None of these players were even playing by the rules, but I guess that's ok as long as everyone is setting a good example and being a good citizen.

Jeters said...

I knew the day would come when Frank would join us in commenting. So, before I join in the wit and banter of intellectual battles over a medium that means we never face each other, as Plato would do, can you clarify before I waste my time.

"This is such a ridiculous joke, unless you're not talking about sockeye, jam, revolver, furious, condors and whomever else played at cal states." is in relation to blogging about Ultimate? There is a blog post on that topic, though I'm sure you've seen it.

"but I guess that's ok as long as everyone is setting a good example and being a good citizen." is this sarcasm?

Thanks,
PJ

Frank Huguenard said...

Jeters,

Bottom line is this. I fervently disagree with the assertion that Ultimate subversively teaches leadership and life skills (unless you consider unintentional cheating via lack of awareness a life skill).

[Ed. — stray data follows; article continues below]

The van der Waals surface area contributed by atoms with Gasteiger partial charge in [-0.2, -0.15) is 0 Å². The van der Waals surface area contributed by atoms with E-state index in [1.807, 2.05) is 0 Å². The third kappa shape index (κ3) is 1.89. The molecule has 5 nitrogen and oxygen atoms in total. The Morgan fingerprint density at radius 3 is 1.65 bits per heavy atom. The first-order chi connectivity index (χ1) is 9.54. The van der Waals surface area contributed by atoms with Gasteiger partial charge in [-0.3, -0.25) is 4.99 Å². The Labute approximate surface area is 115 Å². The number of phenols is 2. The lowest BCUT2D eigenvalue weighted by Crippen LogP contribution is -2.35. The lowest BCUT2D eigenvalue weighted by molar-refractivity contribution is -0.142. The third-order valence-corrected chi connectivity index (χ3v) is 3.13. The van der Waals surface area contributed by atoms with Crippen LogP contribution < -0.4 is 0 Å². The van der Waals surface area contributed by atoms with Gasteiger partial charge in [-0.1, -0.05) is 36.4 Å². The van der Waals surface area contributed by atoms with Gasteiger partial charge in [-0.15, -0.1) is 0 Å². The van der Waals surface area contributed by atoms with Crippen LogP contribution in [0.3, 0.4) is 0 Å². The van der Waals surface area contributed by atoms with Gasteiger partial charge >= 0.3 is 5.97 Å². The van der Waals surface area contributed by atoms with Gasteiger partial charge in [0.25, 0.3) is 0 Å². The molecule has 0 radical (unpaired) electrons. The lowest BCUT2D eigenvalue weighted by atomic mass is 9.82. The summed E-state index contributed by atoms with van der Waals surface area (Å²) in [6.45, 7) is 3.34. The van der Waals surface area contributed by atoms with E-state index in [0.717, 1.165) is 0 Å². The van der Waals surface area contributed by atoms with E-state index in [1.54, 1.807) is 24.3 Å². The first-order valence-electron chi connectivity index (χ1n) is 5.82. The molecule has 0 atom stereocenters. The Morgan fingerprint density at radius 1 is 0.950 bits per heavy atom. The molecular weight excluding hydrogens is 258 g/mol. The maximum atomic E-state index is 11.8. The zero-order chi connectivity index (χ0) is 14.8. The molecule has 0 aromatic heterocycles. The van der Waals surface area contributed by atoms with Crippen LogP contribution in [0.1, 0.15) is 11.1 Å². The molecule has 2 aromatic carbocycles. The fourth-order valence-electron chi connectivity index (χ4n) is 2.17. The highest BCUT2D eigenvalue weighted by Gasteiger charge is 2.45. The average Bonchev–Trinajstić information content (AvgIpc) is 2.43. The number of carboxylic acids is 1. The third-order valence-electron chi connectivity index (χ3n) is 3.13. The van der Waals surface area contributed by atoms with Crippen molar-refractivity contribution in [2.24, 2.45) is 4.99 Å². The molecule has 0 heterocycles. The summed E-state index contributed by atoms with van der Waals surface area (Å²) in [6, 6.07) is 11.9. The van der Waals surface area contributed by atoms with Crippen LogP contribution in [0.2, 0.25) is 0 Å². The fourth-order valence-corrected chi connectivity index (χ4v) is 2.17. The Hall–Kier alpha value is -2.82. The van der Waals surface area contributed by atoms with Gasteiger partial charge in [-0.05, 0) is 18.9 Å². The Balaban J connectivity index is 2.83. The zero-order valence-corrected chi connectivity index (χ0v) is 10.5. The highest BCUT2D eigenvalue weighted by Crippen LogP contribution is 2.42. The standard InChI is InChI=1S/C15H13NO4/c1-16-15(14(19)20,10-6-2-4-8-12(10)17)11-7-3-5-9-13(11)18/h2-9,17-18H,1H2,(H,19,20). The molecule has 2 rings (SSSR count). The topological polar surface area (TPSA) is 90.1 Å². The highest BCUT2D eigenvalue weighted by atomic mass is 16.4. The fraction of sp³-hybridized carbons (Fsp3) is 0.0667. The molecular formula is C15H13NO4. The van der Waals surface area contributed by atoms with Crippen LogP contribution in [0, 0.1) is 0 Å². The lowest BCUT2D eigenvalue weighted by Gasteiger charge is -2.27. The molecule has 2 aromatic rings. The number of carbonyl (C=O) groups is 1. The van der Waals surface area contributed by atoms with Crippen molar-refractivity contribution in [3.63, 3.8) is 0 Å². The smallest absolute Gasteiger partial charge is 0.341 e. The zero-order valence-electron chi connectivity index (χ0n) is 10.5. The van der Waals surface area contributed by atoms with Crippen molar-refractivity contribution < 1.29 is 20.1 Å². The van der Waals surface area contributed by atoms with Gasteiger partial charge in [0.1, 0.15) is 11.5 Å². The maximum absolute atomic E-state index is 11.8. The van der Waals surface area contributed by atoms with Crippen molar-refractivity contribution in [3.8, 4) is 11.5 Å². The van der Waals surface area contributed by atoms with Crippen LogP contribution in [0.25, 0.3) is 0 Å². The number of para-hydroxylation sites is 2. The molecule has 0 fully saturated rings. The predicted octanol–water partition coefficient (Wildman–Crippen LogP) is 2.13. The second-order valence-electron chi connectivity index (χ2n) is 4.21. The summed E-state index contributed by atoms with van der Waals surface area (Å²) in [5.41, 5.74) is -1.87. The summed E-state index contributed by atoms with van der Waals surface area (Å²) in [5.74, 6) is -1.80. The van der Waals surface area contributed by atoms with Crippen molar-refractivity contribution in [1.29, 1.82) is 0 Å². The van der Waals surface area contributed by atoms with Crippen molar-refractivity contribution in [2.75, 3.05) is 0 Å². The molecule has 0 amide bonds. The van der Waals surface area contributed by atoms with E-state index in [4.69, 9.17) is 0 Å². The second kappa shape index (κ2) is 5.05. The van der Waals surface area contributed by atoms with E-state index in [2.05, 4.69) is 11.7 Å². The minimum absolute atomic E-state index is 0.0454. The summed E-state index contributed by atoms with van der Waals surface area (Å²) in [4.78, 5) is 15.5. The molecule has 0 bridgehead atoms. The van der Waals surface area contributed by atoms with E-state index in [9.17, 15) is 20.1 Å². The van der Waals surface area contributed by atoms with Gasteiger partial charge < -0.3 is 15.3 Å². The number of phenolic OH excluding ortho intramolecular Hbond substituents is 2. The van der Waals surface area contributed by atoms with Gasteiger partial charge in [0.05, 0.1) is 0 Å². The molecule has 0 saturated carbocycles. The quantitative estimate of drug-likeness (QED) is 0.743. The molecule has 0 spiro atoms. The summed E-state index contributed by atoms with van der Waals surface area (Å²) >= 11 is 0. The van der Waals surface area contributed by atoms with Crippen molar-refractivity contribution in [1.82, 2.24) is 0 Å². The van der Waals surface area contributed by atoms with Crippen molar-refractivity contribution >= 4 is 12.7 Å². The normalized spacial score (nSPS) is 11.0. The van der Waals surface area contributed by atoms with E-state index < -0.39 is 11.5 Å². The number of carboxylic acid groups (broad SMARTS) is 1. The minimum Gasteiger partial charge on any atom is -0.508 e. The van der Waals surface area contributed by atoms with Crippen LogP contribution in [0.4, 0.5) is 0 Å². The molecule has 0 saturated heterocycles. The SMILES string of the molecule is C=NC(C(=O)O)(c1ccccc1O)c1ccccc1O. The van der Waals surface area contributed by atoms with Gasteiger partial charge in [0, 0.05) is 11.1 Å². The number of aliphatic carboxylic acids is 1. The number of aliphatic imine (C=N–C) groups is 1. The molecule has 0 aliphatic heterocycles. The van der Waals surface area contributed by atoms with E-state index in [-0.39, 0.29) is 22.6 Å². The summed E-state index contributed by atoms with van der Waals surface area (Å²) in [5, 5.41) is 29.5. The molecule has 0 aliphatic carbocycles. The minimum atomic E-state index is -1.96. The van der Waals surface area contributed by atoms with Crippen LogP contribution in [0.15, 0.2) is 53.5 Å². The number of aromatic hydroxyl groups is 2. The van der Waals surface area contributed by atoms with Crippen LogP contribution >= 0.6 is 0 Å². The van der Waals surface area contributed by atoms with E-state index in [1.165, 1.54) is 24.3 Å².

If you put referees on the field with a rational set of rules, all of the teams at CalStates would have been seriously crippled. Most of the players would have fouled out and there would have been so many turnovers, teams would have a hard time scoring. Both offensively and defensively, from a tactical and strategic standpoint, most of the things that teams do would instantaneously be obsoleted.

My comment was beyond sarcasm. How can you suggest that ultimate players are good caretakers/citizens of the sport when they don't even follow their own rules. It is insane.